Weizmann Institute findings might advance search for new therapies for injured nerve fibers
Long distance messengers star in many heroic tales, perhaps the most famous being the one about the runner who carried the news about the victory of the Greeks over the Persians in the fateful battle of Marathon. A team of researchers at the Weizmann Institute of Science has now discovered how molecular messengers perform a crucial role in the ability of injured nerve cells to heal themselves.
A nerve cell has a cell body and a long extension, called an axon, which in humans can reach up to one meter in length. Nerve cells belonging to the peripheral nervous system can regrow when their axons are damaged. But how does the damaged axon inform the cell body that it must start producing vital proteins for the healing? Thats precisely where the molecular messengers, proteins called Erk-1 and Erk-2, enter the picture. When the axon is injured, these proteins bind to molecules of phosphorus. In this phosphorylated state, they can communicate to command centers in the cell, transmitting a message that activates certain genes in the cell body, which then manufactures proteins that are vital for the healing of the injured axon. The problem is that the messengers must transmit their phosphorus message over a great distance along the axon, and in the course of this arduous journey can easily lose their phosphorus en route.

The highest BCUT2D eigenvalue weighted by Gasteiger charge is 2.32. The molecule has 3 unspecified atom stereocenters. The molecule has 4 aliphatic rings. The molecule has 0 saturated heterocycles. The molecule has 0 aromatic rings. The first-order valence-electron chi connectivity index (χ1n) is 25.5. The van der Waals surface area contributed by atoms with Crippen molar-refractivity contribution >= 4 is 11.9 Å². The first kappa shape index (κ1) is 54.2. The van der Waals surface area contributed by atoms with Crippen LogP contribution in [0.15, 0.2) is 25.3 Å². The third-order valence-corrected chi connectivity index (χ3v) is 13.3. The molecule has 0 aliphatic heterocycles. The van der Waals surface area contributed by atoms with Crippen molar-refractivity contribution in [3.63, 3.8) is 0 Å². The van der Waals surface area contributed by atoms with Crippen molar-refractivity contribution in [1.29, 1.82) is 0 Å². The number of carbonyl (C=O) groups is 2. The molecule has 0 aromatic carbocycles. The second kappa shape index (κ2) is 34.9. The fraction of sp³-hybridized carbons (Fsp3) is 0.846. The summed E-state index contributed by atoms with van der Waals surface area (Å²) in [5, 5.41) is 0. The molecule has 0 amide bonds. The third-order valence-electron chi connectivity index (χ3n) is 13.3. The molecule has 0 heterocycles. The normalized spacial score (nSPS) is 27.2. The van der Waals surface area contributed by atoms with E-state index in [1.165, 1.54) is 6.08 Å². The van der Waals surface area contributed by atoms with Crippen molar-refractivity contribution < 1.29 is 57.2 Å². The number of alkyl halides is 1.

Alex Smith | EurekAlert!
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